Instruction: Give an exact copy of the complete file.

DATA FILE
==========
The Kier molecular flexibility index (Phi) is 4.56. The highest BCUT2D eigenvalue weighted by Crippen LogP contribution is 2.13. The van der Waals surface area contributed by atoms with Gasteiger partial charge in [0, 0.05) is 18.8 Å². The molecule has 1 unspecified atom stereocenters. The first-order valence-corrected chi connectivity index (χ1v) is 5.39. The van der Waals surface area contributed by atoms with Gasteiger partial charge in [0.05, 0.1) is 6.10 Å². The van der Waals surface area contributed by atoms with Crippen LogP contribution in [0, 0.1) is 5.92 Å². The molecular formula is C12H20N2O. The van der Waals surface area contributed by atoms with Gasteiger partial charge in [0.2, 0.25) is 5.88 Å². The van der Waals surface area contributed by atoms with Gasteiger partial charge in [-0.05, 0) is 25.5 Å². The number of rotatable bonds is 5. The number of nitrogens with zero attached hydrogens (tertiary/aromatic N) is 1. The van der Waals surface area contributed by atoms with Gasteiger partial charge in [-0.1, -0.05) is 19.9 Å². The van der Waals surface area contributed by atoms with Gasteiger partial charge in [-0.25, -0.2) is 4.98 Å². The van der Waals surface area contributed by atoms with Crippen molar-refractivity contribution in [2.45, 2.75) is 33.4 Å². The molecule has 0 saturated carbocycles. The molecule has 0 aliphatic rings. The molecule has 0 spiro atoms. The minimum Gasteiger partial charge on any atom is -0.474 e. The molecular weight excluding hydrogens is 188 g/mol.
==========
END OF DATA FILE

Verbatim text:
The Kier molecular flexibility index (Phi) is 4.56. The highest BCUT2D eigenvalue weighted by Crippen LogP contribution is 2.13. The van der Waals surface area contributed by atoms with Gasteiger partial charge in [0, 0.05) is 18.8 Å². The molecule has 1 unspecified atom stereocenters. The first-order valence-corrected chi connectivity index (χ1v) is 5.39. The van der Waals surface area contributed by atoms with Gasteiger partial charge in [0.05, 0.1) is 6.10 Å². The van der Waals surface area contributed by atoms with Crippen LogP contribution in [0, 0.1) is 5.92 Å². The molecular formula is C12H20N2O. The van der Waals surface area contributed by atoms with Gasteiger partial charge in [0.2, 0.25) is 5.88 Å². The van der Waals surface area contributed by atoms with Gasteiger partial charge in [-0.05, 0) is 25.5 Å². The number of rotatable bonds is 5. The number of nitrogens with zero attached hydrogens (tertiary/aromatic N) is 1. The van der Waals surface area contributed by atoms with Gasteiger partial charge in [-0.1, -0.05) is 19.9 Å². The van der Waals surface area contributed by atoms with Gasteiger partial charge in [-0.25, -0.2) is 4.98 Å². The van der Waals surface area contributed by atoms with Crippen molar-refractivity contribution in [2.45, 2.75) is 33.4 Å². The molecule has 0 saturated carbocycles. The molecule has 0 aliphatic rings. The molecule has 0 spiro atoms. The minimum Gasteiger partial charge on any atom is -0.474 e. The molecular weight excluding hydrogens is 188 g/mol.